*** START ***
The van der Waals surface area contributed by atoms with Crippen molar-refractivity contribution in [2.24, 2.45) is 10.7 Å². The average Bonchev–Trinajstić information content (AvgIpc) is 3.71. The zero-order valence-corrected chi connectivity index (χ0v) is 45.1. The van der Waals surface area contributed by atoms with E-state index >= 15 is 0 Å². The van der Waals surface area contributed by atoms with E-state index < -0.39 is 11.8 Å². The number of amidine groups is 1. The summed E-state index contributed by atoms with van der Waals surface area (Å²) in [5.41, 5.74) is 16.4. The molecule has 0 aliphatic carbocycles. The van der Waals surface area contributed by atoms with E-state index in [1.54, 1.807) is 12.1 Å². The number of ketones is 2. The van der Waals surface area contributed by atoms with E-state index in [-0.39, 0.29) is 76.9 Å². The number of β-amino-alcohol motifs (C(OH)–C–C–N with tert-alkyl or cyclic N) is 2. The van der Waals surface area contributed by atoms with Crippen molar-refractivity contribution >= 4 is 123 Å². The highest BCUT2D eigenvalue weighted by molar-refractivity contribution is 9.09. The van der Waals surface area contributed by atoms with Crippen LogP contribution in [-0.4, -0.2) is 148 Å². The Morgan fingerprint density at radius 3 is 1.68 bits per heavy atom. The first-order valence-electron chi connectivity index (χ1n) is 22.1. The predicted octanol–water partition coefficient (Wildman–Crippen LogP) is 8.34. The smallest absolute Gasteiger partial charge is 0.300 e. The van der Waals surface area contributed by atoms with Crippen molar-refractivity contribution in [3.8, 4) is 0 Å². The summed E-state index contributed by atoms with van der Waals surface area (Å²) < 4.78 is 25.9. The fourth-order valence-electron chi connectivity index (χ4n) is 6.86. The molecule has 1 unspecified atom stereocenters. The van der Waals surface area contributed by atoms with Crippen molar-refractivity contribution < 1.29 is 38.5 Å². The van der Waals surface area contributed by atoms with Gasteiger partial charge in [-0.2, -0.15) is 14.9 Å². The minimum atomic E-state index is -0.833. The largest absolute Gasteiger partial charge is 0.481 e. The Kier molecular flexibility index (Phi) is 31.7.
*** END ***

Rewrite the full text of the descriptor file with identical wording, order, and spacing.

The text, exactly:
The van der Waals surface area contributed by atoms with Crippen molar-refractivity contribution in [2.24, 2.45) is 10.7 Å². The average Bonchev–Trinajstić information content (AvgIpc) is 3.71. The zero-order valence-corrected chi connectivity index (χ0v) is 45.1. The van der Waals surface area contributed by atoms with E-state index >= 15 is 0 Å². The van der Waals surface area contributed by atoms with E-state index < -0.39 is 11.8 Å². The number of amidine groups is 1. The summed E-state index contributed by atoms with van der Waals surface area (Å²) in [5.41, 5.74) is 16.4. The molecule has 0 aliphatic carbocycles. The van der Waals surface area contributed by atoms with E-state index in [1.54, 1.807) is 12.1 Å². The number of ketones is 2. The van der Waals surface area contributed by atoms with E-state index in [-0.39, 0.29) is 76.9 Å². The number of β-amino-alcohol motifs (C(OH)–C–C–N with tert-alkyl or cyclic N) is 2. The van der Waals surface area contributed by atoms with Crippen molar-refractivity contribution >= 4 is 123 Å². The highest BCUT2D eigenvalue weighted by molar-refractivity contribution is 9.09. The van der Waals surface area contributed by atoms with Crippen LogP contribution in [-0.4, -0.2) is 148 Å². The Morgan fingerprint density at radius 3 is 1.68 bits per heavy atom. The first-order valence-electron chi connectivity index (χ1n) is 22.1. The predicted octanol–water partition coefficient (Wildman–Crippen LogP) is 8.34. The smallest absolute Gasteiger partial charge is 0.300 e. The van der Waals surface area contributed by atoms with Crippen molar-refractivity contribution in [3.8, 4) is 0 Å². The summed E-state index contributed by atoms with van der Waals surface area (Å²) < 4.78 is 25.9. The fourth-order valence-electron chi connectivity index (χ4n) is 6.86. The molecule has 1 unspecified atom stereocenters. The van der Waals surface area contributed by atoms with Crippen molar-refractivity contribution < 1.29 is 38.5 Å². The van der Waals surface area contributed by atoms with Gasteiger partial charge in [-0.2, -0.15) is 14.9 Å². The minimum atomic E-state index is -0.833. The largest absolute Gasteiger partial charge is 0.481 e. The Kier molecular flexibility index (Phi) is 31.7.